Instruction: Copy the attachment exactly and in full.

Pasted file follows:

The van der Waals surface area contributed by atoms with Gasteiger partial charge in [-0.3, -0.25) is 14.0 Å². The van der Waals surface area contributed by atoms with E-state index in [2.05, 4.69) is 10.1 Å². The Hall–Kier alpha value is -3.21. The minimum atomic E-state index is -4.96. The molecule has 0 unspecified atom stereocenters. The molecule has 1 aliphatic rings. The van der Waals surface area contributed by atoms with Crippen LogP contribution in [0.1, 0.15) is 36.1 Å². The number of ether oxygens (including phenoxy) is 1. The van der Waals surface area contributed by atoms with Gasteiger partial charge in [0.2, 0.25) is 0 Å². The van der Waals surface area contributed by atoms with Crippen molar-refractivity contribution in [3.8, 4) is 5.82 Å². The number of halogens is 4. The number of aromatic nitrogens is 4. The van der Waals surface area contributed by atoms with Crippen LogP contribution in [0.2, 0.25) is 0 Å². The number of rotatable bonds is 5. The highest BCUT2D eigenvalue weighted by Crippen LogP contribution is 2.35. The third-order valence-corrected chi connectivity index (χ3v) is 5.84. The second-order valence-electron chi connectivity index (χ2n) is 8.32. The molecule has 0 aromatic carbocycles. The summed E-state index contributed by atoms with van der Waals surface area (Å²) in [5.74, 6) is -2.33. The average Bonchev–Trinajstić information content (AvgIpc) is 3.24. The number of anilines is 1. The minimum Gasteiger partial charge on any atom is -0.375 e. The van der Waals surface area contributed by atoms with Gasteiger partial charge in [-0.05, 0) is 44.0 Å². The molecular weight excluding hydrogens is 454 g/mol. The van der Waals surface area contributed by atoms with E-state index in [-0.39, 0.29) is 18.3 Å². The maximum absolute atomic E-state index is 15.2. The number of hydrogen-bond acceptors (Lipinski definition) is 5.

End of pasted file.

The van der Waals surface area contributed by atoms with Gasteiger partial charge in [-0.3, -0.25) is 14.0 Å². The van der Waals surface area contributed by atoms with E-state index in [2.05, 4.69) is 10.1 Å². The Hall–Kier alpha value is -3.21. The minimum atomic E-state index is -4.96. The molecule has 0 unspecified atom stereocenters. The molecule has 1 aliphatic rings. The van der Waals surface area contributed by atoms with Crippen LogP contribution in [0.1, 0.15) is 36.1 Å². The number of ether oxygens (including phenoxy) is 1. The van der Waals surface area contributed by atoms with Gasteiger partial charge in [0.2, 0.25) is 0 Å². The van der Waals surface area contributed by atoms with Crippen molar-refractivity contribution in [3.8, 4) is 5.82 Å². The number of halogens is 4. The number of aromatic nitrogens is 4. The van der Waals surface area contributed by atoms with Crippen LogP contribution in [0.2, 0.25) is 0 Å². The number of rotatable bonds is 5. The highest BCUT2D eigenvalue weighted by Crippen LogP contribution is 2.35. The third-order valence-corrected chi connectivity index (χ3v) is 5.84. The second-order valence-electron chi connectivity index (χ2n) is 8.32. The molecule has 0 aromatic carbocycles. The summed E-state index contributed by atoms with van der Waals surface area (Å²) in [5.74, 6) is -2.33. The average Bonchev–Trinajstić information content (AvgIpc) is 3.24. The number of anilines is 1. The minimum Gasteiger partial charge on any atom is -0.375 e. The van der Waals surface area contributed by atoms with Gasteiger partial charge in [-0.05, 0) is 44.0 Å². The molecular weight excluding hydrogens is 454 g/mol. The van der Waals surface area contributed by atoms with E-state index in [-0.39, 0.29) is 18.3 Å². The maximum absolute atomic E-state index is 15.2. The number of hydrogen-bond acceptors (Lipinski definition) is 5.